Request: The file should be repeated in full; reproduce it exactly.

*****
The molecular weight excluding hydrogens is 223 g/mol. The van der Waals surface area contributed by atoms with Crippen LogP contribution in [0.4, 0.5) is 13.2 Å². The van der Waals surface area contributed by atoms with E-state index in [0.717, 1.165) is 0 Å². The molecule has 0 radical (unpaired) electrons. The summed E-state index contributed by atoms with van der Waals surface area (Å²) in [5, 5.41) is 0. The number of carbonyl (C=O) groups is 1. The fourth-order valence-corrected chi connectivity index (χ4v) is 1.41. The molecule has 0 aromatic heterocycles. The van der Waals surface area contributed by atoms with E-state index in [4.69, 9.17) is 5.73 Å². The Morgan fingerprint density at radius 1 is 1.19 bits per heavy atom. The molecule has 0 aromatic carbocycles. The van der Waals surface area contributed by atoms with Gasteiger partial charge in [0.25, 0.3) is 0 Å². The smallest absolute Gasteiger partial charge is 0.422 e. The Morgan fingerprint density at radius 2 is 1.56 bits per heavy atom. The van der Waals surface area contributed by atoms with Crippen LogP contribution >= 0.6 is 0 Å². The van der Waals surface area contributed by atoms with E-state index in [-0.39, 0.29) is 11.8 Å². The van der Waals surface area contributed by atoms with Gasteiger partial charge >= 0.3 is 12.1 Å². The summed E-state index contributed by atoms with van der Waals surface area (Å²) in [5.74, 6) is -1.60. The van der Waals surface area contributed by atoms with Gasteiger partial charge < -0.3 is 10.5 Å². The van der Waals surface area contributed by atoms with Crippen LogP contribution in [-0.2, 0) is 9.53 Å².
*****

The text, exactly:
The molecular weight excluding hydrogens is 223 g/mol. The van der Waals surface area contributed by atoms with Crippen LogP contribution in [0.4, 0.5) is 13.2 Å². The van der Waals surface area contributed by atoms with E-state index in [0.717, 1.165) is 0 Å². The molecule has 0 radical (unpaired) electrons. The summed E-state index contributed by atoms with van der Waals surface area (Å²) in [5, 5.41) is 0. The number of carbonyl (C=O) groups is 1. The fourth-order valence-corrected chi connectivity index (χ4v) is 1.41. The molecule has 0 aromatic heterocycles. The van der Waals surface area contributed by atoms with E-state index in [4.69, 9.17) is 5.73 Å². The Morgan fingerprint density at radius 1 is 1.19 bits per heavy atom. The molecule has 0 aromatic carbocycles. The van der Waals surface area contributed by atoms with Gasteiger partial charge in [0.25, 0.3) is 0 Å². The smallest absolute Gasteiger partial charge is 0.422 e. The Morgan fingerprint density at radius 2 is 1.56 bits per heavy atom. The van der Waals surface area contributed by atoms with Crippen LogP contribution >= 0.6 is 0 Å². The van der Waals surface area contributed by atoms with E-state index in [-0.39, 0.29) is 11.8 Å². The van der Waals surface area contributed by atoms with Gasteiger partial charge >= 0.3 is 12.1 Å². The summed E-state index contributed by atoms with van der Waals surface area (Å²) in [5.74, 6) is -1.60. The van der Waals surface area contributed by atoms with Gasteiger partial charge < -0.3 is 10.5 Å². The van der Waals surface area contributed by atoms with Crippen LogP contribution in [-0.2, 0) is 9.53 Å².